Sydney Morning Herald/Ben Bohane: 3 February 2004
A GUERILLA AND A ONE-MAN BAND
Mark Worth, who has died of pneumonia at 45, was one of Australia's finest frontier cameramen. He aspired to the pantheon of great Australian documentary filmmakers and conflict cameramen - Frank Hurley, Damien Parer and Neil Davis - and his contemporary peers included Dennis O'Rourke, Bob Connelly, Mark Davis and David Brill.
By BEN BOHANE
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Mark Worth, Documentary filmmaker, 1958-2004
In the coastal village of Abepura in West Papua, one of Australia and the Pacific's great underground artists was recently laid to rest. His name was Mark Worth, although he went by a variety of nicknames, including Kurtz, Captain Kino, Captain Kaos and, affectionately, Worthy.
Worth, who died of pneumonia at 45, was one of Australia's finest frontier cameramen. He aspired to the pantheon of great Australian documentary filmmakers and conflict cameramen - Frank Hurley, Damien Parer and Neil Davis - and his contemporary peers included Dennis O'Rourke, Bob Connelly, Mark Davis and David Brill.
Invariably, the first thing Worth would say when introduced was, "I was born
in New Guinea." In many ways it defined him and he wore it as a badge. He
was spiritually caught between black and white worlds and his art came out
of this tension, which he was never quite able to reconcile. He had the
ability to tell stories at apparently opposite ends of the spectrum, from
social histories of Australia's avant-garde to sober political documentaries
about the region.
One story, in particular, gripped Worth for decades - that of West Papua and
its struggle for independence. Worth believed it to be the great untold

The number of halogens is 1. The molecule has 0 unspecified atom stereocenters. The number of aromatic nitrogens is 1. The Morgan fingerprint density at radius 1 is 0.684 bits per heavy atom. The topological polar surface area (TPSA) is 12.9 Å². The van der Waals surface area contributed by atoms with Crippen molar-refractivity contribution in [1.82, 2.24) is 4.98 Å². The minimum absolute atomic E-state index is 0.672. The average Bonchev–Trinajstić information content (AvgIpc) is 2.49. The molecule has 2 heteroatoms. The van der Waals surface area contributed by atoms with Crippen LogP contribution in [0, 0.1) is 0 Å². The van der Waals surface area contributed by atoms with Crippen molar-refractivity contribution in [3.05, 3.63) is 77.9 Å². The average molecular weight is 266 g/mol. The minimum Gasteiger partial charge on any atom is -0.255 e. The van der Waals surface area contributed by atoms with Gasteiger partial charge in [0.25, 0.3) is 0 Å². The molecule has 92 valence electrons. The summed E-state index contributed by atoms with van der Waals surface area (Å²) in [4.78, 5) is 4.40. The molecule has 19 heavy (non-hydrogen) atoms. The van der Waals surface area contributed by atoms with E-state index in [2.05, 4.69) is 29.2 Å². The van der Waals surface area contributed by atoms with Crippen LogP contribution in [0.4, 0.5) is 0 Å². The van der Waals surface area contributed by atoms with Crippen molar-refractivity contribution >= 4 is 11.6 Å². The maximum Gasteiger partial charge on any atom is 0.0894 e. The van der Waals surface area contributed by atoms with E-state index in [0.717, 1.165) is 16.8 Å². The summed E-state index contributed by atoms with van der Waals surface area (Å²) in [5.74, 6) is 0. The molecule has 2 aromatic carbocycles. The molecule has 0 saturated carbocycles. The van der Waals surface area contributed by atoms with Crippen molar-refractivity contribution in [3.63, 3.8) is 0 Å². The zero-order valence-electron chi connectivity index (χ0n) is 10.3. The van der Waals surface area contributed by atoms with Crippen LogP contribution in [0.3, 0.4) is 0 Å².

story of injustice in our region and completed his documentary for Film
Australia on the subject, Land of the Morning Star, just months before he
died. It was shown on ABC TV last night.
Worth leaves behind perhaps a dozen other films, from experimental collages
to anthropological documentaries to news and current affairs pieces for ABC,
SBS and the Nine Network.
A whole generation of video journalists have him to thank for opening the
door to the one-man-band style of guerilla filmmaking to be found today on
ABC and SBS current affairs and programs such as Race Around the World.
Although his life was cut short, Worth packed a lot into it. He lived his
art more than most and was utterly uncompromising in his approach. At times
I see his life as one long performance piece, an epic soliloquy traversing
the whole range of human emotion. While his films will resonate across time,
for those who knew him, his film, radio and writing were in a way just
offshoots of the art of himself, his day-to-day existence which displayed
his generosity and grand storytelling ability in the great oral tradition of
Storytelling was a compulsion for him, as was his need to argue. It
sometimes made him a cantankerous, stubborn and brittle character and he was
capable of verbal decapitation of the unsuspecting. Yet his rages were more
often than not his way of drawing you closer, to engage with you more
deeply. He would say "I can't live without fighting", and almost daily
attacked a variety of countries, governments and individuals. He could also
be perfectly charming.
His hero was Lou Reed and he retained his punk sensibility until the day he
died. He managed to combine the sensitivity of a Beat poet, the angry energy
of punk and an academic's drive for historical accuracy.
"He was an absolute original," said Mark Davis, the SBS Dateline presenter
and journalist who knew Worth since their days at Swinburne Film School in
"He was more Papuan than even he realised and he landed, like a Martian,
into the greyness of Melbourne, bursting with stories of other worlds. There
was no art, no music, no political crisis that didn't have a brilliant
parallel in tribal Melanesia. A generation of artists, journalists and
filmmakers were drawn into the region through Mark.
"He was a steam train and a lot of people wanted to get on board. I
certainly did. He changed my life and I will miss him forever."
Worth was born on Manus Island off the mainland of PNG, when it was an
Australian naval base. His father, Geoff, was chief petty officer on the
base and Mark would later describe the idyllic childhood he spent there,
playing around the World War II wrecks, exploring the jungle and cruising
the islands in patrol boats. He was a Scout leader who visualised the day
when perhaps he would be trekking through the rugged interior of PNG as a
kiap (patrol officer), dispensing justice in a "firm but fair" way. However,
there was pressure on Australia at the United Nations to begin